Anglo-Saxon paleography--which was once the specialized domain of manuscript scholars, editors, and collectors--has now become a more accessible field because of digital technologies that have resulted in improved access to manuscript images, particularly from the British Library, the Oxford Digital Manuscripts Initiative, and Cambridge Digital Library. The Manchester Centre for Anglo-Saxon Studies (MANCASS) has been at the vanguard of paleographical studies that take advantage of more extensive access to digital images. Stokes's book joins important recent paleographical studies that also come from MANCASS, particularly Susan D. Thompson's two volumes on Anglo-Saxon vernacular documents and royal diplomas. This volume weaves together several topical threads in the MANCASS Studies series: paleography and manuscript study, as well as tenth-century reforms and the reigns of Edgar and Cnut. Stokes--the Project Director for DigiPal: Digital Resource and Database for Palaeography, Manuscript Study, and Diplomatic (a European-Union-funded project developed in the Department of Digital Humanities at Kings College, London)--presents a thorough description of all manuscripts containing English vernacular script dating from the reigns of Æthelred to Cnut (from approximately 990 to 1035); thus, Stokes discusses manuscripts that include the most notable pieces of prose written by late Old English writers, particularly Ælfric and Wulfstan, and manuscripts produced in the most important scriptoria: Canterbury, Worcester, and York. Moreover, the volume demonstrates the intersection of online digital humanities projects and traditional scholarly publication. Stokes's book is a highly technical introduction to the origins and developments of Anglo-Saxon scripts during this most productive half century, which will be most helpful to scholars and students using digital libraries for scholarly projects. Although Stokes relies heavily on the work of T. A. M. Bishop and D. N. Dumville, his treatment of the history of script type and the history of the manuscripts themselves is a substantial contribution to the field. Most importantly, however, Stokes points us toward a "middle way" in manuscript study. He demonstrates that computer-assisted paleography must not abandon close analysis of manuscripts for supposed quantitative rigor.
Stokes builds upon the catalogs of Neil Ker, Helmut Gneuss, and Peter Sawyer, as well as the Conspectus of Donald Scragg, which appeared as the twelfth volume in the Manchester Centre for Anglo-Saxon Studies. Stokes's work with DigiPal provides him with an expansive knowledge of manuscript hands, but he focuses here on a systematic description of the range of script types that occur in England during the period. His book, comprising of three major sections, does more than simply classify the hands. First, Stokes provides an introduction to the background of Anglo-Caroline vernacular hands as well as the localisation of those hands in the corpus of Old English manuscripts that he surveys. His paleographical analyses are based on the dating for Anglo-Saxon manuscripts, which depends largely on the evidence from Ker, although he does not require his reader to take Ker's word as gospel. Stokes explains in great (yet accessible) detail the nature of the evidence for dating and localization, clarifying the often obscure ways in which scholars use external evidence, such as compustistical tables and litanies, to assert the date and location of a manuscript. In this first third of the book, he also offers a historical introduction to English Vernacular Miniscule, a classification of the purposes of the script, and an account of the afterlife of the manuscripts through the Middle Ages, the Dissolution of the Monasteries, and into their current collections. The second section of the book classifies the hands and identifies the most notable manuscripts that preserve them. Stokes follows Dumville's lead, dividing vernacular hands into two styles. Style-I Vernacular Miniscule, the elegant hand most associated with Winchester, is characterized by "long ascenders and descenders, a thin pen, long s, teardrop-shaped or very round a, an open and often angular tail of g, and frequent use of straight-limbed, dotted y" (119). The squarish Style-II retains "much of the aspect and many letter-forms from the tenth century" (162). He categorizes scripts through individual letter forms and provides tables that demonstrate the changes in letter forms through time. All illustrations from manuscripts appear in a section of figures and plates at the end of the book, and it is sometimes difficult to correlate individual images from the concluding pages with the text to which they correspond. The third section presents Stokes's conclusions regarding the development of the hands. He argues that tenth century reforms are central to the development of scribal hands in England and concludes that "[t]he question of whether a scribe wrote the first or second style of Anglo-Caroline [script] seems to have been decided by which reformer the scribe's scriptorium was associated with: Æthewold, Oswald, or Dunstan" (205). A very useful glossary and visual catalog of letter forms, along with illustrative plates of manuscripts conclude the volume.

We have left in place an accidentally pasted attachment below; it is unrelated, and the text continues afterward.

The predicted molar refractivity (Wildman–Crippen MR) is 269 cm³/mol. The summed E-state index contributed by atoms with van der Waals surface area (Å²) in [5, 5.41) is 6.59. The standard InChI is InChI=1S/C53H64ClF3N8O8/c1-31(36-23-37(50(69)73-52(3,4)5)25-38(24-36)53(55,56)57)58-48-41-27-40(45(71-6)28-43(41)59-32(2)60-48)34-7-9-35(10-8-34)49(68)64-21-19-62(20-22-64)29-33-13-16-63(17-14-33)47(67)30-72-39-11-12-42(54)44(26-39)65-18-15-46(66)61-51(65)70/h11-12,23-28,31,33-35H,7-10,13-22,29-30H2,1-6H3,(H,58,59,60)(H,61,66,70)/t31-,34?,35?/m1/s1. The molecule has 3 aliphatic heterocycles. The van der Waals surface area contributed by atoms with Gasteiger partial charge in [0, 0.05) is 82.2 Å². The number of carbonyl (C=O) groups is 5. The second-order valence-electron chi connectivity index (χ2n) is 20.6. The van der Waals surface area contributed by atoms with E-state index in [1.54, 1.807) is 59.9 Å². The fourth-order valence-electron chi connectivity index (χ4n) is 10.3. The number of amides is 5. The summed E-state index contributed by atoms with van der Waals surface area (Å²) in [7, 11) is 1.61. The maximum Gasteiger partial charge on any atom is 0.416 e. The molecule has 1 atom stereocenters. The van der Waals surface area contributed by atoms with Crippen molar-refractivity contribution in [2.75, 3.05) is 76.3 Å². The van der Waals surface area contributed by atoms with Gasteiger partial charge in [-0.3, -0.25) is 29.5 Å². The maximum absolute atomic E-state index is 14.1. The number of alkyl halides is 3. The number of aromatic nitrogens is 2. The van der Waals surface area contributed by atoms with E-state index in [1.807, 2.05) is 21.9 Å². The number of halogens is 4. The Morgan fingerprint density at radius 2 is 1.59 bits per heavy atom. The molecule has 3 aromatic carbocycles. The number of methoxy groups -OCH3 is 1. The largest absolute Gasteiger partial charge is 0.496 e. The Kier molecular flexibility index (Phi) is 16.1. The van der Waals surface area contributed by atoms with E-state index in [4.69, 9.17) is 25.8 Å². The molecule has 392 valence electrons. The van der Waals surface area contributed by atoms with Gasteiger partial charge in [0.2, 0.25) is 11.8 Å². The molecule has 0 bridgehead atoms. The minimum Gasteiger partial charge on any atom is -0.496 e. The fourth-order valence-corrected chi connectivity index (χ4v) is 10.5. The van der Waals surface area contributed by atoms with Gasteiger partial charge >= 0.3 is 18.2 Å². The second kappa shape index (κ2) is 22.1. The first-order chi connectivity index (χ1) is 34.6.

Manchester University Centre for Anglo-Saxon Studies and the Digital Humanities Initiative at King's College London have been at the forefront of recognizing the potential for digitally assisted scholarship of medieval manuscripts and texts. This volume provides a much needed bridge between traditional manuscript scholarship that relies on close analysis of individual manuscripts--where conclusions are shared largely in monograph form--and digital humanities projects--which have to date had more haphazard publication practices. Stokes offers an important corrective to presumptions that quantitative analysis of manuscripts necessarily suggests that close analysis must be abandoned. His book succeeds in demonstrating "a middle way, with close analysis of important examples" of scribal hands "alongside larger-scale, more statistical discussion" of letter forms and manuscript hands (3). Stokes's guide offers readers who wish to examine these digital resources much needed support as they read the documents in their original form and a much needed account of methods of localization and classification used in manuscript analysis.